Friday, August 22, 2014

Jodi Rudoren Loves a Winner

On July 20, Gideon Levy of Haaretz—if current trends continue, Levy may be the last sane man in Israel—published an oped entitled “What Does Hamas Really Want?” He wrote:

“Last week 10 conditions were published in the name of Hamas and Islamic Jihad, for a 10-year cease-fire. Hamas and Islamic Jihad demand freedom for Gaza. Is there a more understandable and just demand? Read the list of demands and judge honestly whether there is one unjust demand among them: withdrawal of Israel Defense Forces troops and allowing farmers to work their land up to the fence; release of all prisoners from the Gilad Shalit swap who have been rearrested; an end to the siege and opening of the crossings; opening of a port and airport under UN management; expansion of the fishing zone; international supervision of the Rafah crossing; an Israeli pledge to a 10-year cease-fire and closure of Gaza’s air space to Israeli aircraft; permits to Gaza residents to visit Jerusalem and pray at the Al-Aqsa mosque; and an Israeli pledge not to interfere in internal Palestinian politics such as the unity government; opening Gaza’s industrial zone.”

In the second lead story in this morning’s New York Times, “Israel Kills 3 Top Hamas Leaders As the Latest Fighting Turns Its Way,” Jodi Rudoren begins:

“Hamas is the party that keeps extending this summer’s bloody battle in the Gaza Strip, repeatedly breaking temporary truces and vowing to endlessly fire rockets into Israel until its demands are met. But the latest round of fighting appears to have given Israel the upper hand in a conflict that has already outlasted all expectations and is increasingly becoming a war of attrition.”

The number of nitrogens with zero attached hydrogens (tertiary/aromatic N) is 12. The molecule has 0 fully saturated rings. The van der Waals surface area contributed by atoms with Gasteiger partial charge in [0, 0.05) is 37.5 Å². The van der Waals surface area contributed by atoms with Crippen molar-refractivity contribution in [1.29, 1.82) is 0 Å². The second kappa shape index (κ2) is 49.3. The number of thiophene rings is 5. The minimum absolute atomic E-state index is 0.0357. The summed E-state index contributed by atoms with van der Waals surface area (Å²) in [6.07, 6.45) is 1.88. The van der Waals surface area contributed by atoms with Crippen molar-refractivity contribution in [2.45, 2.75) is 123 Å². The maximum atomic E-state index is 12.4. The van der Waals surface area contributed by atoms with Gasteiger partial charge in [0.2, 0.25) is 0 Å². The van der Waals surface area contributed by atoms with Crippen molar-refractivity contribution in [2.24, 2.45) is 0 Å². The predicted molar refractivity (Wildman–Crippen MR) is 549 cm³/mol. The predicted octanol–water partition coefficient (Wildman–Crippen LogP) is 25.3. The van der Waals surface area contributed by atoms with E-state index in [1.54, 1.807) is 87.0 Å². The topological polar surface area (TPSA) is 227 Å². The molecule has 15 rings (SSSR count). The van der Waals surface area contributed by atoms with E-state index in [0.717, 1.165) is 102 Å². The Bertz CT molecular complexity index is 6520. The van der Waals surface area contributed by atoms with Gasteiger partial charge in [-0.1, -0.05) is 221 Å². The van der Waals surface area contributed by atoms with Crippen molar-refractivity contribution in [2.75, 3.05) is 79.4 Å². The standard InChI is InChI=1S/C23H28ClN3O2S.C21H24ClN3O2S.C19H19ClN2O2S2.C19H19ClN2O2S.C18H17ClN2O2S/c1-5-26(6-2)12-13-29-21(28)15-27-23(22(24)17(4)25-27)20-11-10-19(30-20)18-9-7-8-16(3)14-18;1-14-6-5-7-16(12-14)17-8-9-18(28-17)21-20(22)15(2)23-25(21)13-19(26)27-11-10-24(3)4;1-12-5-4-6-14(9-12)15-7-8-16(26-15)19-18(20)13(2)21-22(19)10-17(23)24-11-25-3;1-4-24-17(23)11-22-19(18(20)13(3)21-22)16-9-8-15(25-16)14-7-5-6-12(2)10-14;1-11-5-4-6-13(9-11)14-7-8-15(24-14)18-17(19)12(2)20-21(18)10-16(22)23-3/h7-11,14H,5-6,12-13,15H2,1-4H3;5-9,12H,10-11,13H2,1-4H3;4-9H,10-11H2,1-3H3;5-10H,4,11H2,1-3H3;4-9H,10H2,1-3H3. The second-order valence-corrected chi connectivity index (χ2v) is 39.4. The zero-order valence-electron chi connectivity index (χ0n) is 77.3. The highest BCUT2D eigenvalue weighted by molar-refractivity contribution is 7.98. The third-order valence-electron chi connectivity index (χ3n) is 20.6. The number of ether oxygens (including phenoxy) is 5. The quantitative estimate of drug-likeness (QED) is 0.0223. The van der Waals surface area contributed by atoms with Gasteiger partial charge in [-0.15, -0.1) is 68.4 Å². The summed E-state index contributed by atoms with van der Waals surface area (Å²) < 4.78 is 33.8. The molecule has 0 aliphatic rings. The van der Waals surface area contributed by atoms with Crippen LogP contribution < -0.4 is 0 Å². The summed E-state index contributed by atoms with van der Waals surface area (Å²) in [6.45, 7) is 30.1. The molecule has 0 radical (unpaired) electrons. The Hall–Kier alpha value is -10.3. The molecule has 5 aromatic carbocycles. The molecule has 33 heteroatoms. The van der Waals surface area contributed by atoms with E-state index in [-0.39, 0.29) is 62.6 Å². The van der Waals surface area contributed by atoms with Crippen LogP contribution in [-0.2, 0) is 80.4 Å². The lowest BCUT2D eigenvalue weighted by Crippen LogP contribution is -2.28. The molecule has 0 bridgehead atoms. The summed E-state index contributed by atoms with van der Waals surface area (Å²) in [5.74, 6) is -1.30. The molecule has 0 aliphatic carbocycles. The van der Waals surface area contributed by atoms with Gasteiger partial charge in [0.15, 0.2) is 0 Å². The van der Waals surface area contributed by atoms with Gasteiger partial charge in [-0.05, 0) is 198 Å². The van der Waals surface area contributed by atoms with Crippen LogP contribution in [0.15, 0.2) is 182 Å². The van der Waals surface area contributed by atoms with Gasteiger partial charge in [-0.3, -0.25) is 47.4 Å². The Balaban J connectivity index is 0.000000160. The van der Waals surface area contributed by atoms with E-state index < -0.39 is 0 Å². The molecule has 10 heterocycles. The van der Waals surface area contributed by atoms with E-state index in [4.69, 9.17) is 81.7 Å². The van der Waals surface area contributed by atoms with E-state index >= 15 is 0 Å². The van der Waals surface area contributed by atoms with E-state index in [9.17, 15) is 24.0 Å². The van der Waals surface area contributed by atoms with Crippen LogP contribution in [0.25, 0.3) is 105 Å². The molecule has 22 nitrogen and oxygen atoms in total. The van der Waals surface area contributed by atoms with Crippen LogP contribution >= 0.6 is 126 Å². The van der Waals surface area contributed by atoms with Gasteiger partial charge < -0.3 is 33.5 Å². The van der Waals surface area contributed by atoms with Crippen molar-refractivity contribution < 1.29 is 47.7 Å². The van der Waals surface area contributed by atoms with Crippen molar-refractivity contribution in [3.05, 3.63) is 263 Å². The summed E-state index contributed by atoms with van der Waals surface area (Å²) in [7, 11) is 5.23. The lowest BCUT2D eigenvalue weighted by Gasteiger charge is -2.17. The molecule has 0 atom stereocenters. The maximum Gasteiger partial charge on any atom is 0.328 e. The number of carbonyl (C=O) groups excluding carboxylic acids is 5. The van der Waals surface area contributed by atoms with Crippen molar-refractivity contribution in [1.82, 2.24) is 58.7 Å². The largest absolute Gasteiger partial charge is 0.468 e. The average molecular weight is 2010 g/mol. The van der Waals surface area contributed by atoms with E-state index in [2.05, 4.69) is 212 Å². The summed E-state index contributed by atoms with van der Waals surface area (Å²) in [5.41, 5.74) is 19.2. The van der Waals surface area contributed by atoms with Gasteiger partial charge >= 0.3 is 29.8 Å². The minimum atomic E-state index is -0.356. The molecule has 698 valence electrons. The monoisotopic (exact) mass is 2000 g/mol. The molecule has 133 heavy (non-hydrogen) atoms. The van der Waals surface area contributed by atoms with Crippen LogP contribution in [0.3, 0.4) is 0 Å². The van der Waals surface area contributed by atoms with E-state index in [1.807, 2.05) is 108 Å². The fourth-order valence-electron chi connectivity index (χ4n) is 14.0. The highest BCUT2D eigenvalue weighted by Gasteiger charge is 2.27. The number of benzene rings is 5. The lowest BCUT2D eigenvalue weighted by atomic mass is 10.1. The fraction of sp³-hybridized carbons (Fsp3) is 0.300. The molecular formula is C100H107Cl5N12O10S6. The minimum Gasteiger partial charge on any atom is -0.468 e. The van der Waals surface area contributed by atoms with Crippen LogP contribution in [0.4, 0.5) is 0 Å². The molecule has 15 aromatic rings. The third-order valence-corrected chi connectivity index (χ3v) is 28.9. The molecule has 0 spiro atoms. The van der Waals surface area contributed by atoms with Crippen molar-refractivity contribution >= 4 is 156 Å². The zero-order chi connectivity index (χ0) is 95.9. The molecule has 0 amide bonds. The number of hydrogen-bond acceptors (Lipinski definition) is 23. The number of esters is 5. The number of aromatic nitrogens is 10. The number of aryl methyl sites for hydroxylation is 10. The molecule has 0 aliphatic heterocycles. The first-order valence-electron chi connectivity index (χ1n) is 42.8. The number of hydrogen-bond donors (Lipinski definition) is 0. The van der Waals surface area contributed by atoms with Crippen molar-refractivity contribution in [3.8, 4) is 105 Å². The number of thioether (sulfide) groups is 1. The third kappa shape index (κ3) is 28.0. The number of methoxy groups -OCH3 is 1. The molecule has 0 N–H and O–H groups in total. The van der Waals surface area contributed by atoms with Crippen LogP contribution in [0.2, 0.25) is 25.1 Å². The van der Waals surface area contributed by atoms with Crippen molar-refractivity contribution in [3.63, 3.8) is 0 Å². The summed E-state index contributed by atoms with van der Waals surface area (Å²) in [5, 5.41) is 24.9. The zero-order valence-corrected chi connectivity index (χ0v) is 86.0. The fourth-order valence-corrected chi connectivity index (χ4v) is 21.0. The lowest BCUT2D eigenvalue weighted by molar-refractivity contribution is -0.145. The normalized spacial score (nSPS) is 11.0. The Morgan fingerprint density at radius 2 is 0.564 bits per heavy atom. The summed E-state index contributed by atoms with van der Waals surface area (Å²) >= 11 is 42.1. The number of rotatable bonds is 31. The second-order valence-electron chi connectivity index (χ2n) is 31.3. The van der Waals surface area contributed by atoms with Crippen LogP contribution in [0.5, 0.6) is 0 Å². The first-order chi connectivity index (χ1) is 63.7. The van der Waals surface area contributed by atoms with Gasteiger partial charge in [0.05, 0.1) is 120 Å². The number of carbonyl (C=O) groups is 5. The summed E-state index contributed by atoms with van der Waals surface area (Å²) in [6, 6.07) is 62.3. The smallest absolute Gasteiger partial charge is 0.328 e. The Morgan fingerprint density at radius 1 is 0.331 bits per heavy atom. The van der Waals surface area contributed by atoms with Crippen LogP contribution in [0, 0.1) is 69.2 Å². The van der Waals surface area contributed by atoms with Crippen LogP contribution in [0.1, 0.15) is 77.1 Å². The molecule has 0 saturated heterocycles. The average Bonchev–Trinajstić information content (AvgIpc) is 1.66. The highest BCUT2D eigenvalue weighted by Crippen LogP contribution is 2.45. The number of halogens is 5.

Rudoren then interviews three prominent former Israeli officials, beginning with Michael Oren, a shameless propagandist for Netanyahu, an “historian” whose writing and public statements are invariably thoroughly disingenuous. Rudoren quotes him:

“There’s a longstanding conventional wisdom that Israel doesn’t do well in wars of attrition,” said Michael B. Oren, an Israeli historian and a former ambassador to the United States. “That overlooks a broader historical view that Israel’s entire existence has been a war of attrition, and we’ve won that war.”

Later in the story Rudoren interviews two other pillars of the Israeli military and intelligence establishment:

“These [the assassinated Hamas leaders] are senior people,” said Michael Herzog, a retired Israeli brigadier general and fellow at the Washington Institute for Near East Policy. “People in Gaza know exactly who they are, people in Israel know exactly who they are. In our bilateral context, it resonates strongly.”

“Amos Yadlin, a former Israeli chief of military intelligence [said]….We’re now going to a war of attrition that was a threat of Hamas. Israel basically turned it upside down and said, ‘You want attrition? You are welcome. …Our firepower and our intelligence and our capability to sustain more days is much bigger than yours.’ This is the strategy.”

“There are growing calls for a more aggressive ground invasion," Rudoren continues, "which Prime Minister Benjamin Netanyahu has resisted, and intense opposition to the idea of making concessions in a cease-fire agreement that might seem to reward Hamas.”

Rudoren apparently did not interview any Israeli opponents of “Operation Protective Edge.”

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I have tried to imagine how Jodi Rudoren would have covered the French Resistance attacks on the Nazi German occupiers of Paris in June 1940. I’m assuming that after France surrendered and Paris was occupied, the primary reason that there wasn’t a “peace,” of sorts, is that the Resistance didn’t give up, “demanding” the end of the occupation.